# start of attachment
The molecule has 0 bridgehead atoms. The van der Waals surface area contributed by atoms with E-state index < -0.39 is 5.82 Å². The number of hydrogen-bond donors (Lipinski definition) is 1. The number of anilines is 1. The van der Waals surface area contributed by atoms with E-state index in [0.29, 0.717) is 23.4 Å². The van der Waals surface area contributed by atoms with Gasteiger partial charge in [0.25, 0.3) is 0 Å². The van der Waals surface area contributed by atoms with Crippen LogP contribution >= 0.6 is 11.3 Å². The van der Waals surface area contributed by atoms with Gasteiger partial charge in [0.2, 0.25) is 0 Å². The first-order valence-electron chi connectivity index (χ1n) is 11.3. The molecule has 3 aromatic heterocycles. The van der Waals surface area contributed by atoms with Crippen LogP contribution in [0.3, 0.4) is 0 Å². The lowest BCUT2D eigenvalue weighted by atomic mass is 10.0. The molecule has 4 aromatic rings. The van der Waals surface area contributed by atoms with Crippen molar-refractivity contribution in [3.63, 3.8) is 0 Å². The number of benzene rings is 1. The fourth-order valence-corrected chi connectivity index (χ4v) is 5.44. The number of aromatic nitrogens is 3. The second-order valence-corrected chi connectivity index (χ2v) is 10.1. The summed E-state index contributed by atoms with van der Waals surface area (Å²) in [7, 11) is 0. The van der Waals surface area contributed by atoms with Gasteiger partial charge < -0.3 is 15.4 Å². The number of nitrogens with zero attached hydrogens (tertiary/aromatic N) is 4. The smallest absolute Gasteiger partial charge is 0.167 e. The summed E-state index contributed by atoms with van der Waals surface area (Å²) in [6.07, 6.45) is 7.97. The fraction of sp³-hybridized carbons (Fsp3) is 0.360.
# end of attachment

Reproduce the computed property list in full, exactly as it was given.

The molecule has 0 bridgehead atoms. The van der Waals surface area contributed by atoms with E-state index < -0.39 is 5.82 Å². The number of hydrogen-bond donors (Lipinski definition) is 1. The number of anilines is 1. The van der Waals surface area contributed by atoms with E-state index in [0.29, 0.717) is 23.4 Å². The van der Waals surface area contributed by atoms with Gasteiger partial charge in [0.25, 0.3) is 0 Å². The van der Waals surface area contributed by atoms with Crippen LogP contribution >= 0.6 is 11.3 Å². The van der Waals surface area contributed by atoms with Gasteiger partial charge in [0.2, 0.25) is 0 Å². The first-order valence-electron chi connectivity index (χ1n) is 11.3. The molecule has 3 aromatic heterocycles. The van der Waals surface area contributed by atoms with Crippen LogP contribution in [0.3, 0.4) is 0 Å². The lowest BCUT2D eigenvalue weighted by atomic mass is 10.0. The molecule has 4 aromatic rings. The van der Waals surface area contributed by atoms with Crippen molar-refractivity contribution in [3.63, 3.8) is 0 Å². The number of benzene rings is 1. The fourth-order valence-corrected chi connectivity index (χ4v) is 5.44. The number of aromatic nitrogens is 3. The second-order valence-corrected chi connectivity index (χ2v) is 10.1. The summed E-state index contributed by atoms with van der Waals surface area (Å²) in [7, 11) is 0. The van der Waals surface area contributed by atoms with Gasteiger partial charge < -0.3 is 15.4 Å². The number of nitrogens with zero attached hydrogens (tertiary/aromatic N) is 4. The smallest absolute Gasteiger partial charge is 0.167 e. The summed E-state index contributed by atoms with van der Waals surface area (Å²) in [6.07, 6.45) is 7.97. The fraction of sp³-hybridized carbons (Fsp3) is 0.360.